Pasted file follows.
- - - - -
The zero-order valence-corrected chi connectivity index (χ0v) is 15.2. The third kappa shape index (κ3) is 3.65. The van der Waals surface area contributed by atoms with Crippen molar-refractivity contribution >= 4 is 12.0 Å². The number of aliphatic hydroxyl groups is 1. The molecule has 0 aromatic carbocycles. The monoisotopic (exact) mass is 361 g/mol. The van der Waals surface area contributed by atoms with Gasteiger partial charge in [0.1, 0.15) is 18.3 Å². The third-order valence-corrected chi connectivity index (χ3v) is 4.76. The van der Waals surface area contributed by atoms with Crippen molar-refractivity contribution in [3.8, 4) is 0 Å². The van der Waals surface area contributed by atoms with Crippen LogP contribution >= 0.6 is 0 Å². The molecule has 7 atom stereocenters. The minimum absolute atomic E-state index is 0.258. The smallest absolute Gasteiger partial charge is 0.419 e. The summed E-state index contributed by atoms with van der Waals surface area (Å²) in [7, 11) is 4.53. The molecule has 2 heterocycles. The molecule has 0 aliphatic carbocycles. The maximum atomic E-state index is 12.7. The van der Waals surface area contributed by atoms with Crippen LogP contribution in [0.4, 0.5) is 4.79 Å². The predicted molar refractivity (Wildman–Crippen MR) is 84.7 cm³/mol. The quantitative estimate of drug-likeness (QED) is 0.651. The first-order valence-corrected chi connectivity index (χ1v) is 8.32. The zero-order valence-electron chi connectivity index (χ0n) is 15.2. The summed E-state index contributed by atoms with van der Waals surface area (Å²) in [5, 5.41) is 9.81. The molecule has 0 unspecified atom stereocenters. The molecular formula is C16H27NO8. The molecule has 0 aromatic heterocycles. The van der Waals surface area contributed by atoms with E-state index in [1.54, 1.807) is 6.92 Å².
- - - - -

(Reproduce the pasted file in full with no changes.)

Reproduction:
The zero-order valence-corrected chi connectivity index (χ0v) is 15.2. The third kappa shape index (κ3) is 3.65. The van der Waals surface area contributed by atoms with Crippen molar-refractivity contribution >= 4 is 12.0 Å². The number of aliphatic hydroxyl groups is 1. The molecule has 0 aromatic carbocycles. The monoisotopic (exact) mass is 361 g/mol. The van der Waals surface area contributed by atoms with Gasteiger partial charge in [0.1, 0.15) is 18.3 Å². The third-order valence-corrected chi connectivity index (χ3v) is 4.76. The van der Waals surface area contributed by atoms with Crippen molar-refractivity contribution in [3.8, 4) is 0 Å². The van der Waals surface area contributed by atoms with Crippen LogP contribution >= 0.6 is 0 Å². The molecule has 7 atom stereocenters. The minimum absolute atomic E-state index is 0.258. The smallest absolute Gasteiger partial charge is 0.419 e. The summed E-state index contributed by atoms with van der Waals surface area (Å²) in [7, 11) is 4.53. The molecule has 2 heterocycles. The molecule has 0 aliphatic carbocycles. The maximum atomic E-state index is 12.7. The van der Waals surface area contributed by atoms with Crippen LogP contribution in [0.4, 0.5) is 4.79 Å². The predicted molar refractivity (Wildman–Crippen MR) is 84.7 cm³/mol. The quantitative estimate of drug-likeness (QED) is 0.651. The first-order valence-corrected chi connectivity index (χ1v) is 8.32. The zero-order valence-electron chi connectivity index (χ0n) is 15.2. The summed E-state index contributed by atoms with van der Waals surface area (Å²) in [5, 5.41) is 9.81. The molecule has 0 unspecified atom stereocenters. The molecular formula is C16H27NO8. The molecule has 0 aromatic heterocycles. The van der Waals surface area contributed by atoms with E-state index in [1.54, 1.807) is 6.92 Å².